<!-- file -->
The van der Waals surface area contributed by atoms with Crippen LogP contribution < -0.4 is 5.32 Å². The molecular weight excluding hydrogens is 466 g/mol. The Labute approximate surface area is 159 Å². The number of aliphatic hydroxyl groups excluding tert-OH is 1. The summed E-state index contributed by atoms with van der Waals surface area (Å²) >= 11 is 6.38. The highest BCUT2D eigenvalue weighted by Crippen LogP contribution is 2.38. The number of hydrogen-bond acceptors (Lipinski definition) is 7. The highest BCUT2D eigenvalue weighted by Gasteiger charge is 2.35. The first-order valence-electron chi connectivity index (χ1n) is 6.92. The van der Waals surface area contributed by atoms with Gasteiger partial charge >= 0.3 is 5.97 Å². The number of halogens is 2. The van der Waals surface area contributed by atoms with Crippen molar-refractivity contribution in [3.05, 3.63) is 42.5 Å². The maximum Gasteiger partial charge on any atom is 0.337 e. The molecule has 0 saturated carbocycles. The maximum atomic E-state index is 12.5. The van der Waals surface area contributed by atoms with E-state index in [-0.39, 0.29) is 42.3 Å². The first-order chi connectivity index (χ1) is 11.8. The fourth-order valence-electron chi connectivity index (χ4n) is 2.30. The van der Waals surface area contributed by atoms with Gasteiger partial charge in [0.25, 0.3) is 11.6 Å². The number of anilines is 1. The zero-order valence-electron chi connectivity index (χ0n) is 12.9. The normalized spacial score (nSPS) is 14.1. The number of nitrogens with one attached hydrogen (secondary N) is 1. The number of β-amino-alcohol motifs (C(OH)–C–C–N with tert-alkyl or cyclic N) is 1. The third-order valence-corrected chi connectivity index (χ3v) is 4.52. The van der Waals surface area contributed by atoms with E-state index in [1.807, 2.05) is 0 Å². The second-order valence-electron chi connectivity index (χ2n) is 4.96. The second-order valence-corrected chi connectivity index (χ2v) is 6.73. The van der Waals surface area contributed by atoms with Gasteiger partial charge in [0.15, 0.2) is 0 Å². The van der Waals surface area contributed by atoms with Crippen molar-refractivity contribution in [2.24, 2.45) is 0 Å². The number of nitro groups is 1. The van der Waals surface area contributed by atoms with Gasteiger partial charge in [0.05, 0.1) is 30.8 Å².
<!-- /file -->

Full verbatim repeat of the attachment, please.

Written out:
The van der Waals surface area contributed by atoms with Crippen LogP contribution < -0.4 is 5.32 Å². The molecular weight excluding hydrogens is 466 g/mol. The Labute approximate surface area is 159 Å². The number of aliphatic hydroxyl groups excluding tert-OH is 1. The summed E-state index contributed by atoms with van der Waals surface area (Å²) >= 11 is 6.38. The highest BCUT2D eigenvalue weighted by Crippen LogP contribution is 2.38. The number of hydrogen-bond acceptors (Lipinski definition) is 7. The highest BCUT2D eigenvalue weighted by Gasteiger charge is 2.35. The first-order valence-electron chi connectivity index (χ1n) is 6.92. The van der Waals surface area contributed by atoms with Gasteiger partial charge >= 0.3 is 5.97 Å². The number of halogens is 2. The van der Waals surface area contributed by atoms with Crippen molar-refractivity contribution in [3.05, 3.63) is 42.5 Å². The maximum Gasteiger partial charge on any atom is 0.337 e. The molecule has 0 saturated carbocycles. The maximum atomic E-state index is 12.5. The van der Waals surface area contributed by atoms with E-state index in [-0.39, 0.29) is 42.3 Å². The first-order chi connectivity index (χ1) is 11.8. The fourth-order valence-electron chi connectivity index (χ4n) is 2.30. The van der Waals surface area contributed by atoms with Gasteiger partial charge in [0.25, 0.3) is 11.6 Å². The number of anilines is 1. The zero-order valence-electron chi connectivity index (χ0n) is 12.9. The normalized spacial score (nSPS) is 14.1. The number of nitrogens with one attached hydrogen (secondary N) is 1. The number of β-amino-alcohol motifs (C(OH)–C–C–N with tert-alkyl or cyclic N) is 1. The third-order valence-corrected chi connectivity index (χ3v) is 4.52. The van der Waals surface area contributed by atoms with E-state index in [1.807, 2.05) is 0 Å². The second-order valence-electron chi connectivity index (χ2n) is 4.96. The second-order valence-corrected chi connectivity index (χ2v) is 6.73. The van der Waals surface area contributed by atoms with Gasteiger partial charge in [0.15, 0.2) is 0 Å². The van der Waals surface area contributed by atoms with Crippen molar-refractivity contribution in [2.24, 2.45) is 0 Å². The number of nitro groups is 1. The van der Waals surface area contributed by atoms with Gasteiger partial charge in [0.05, 0.1) is 30.8 Å².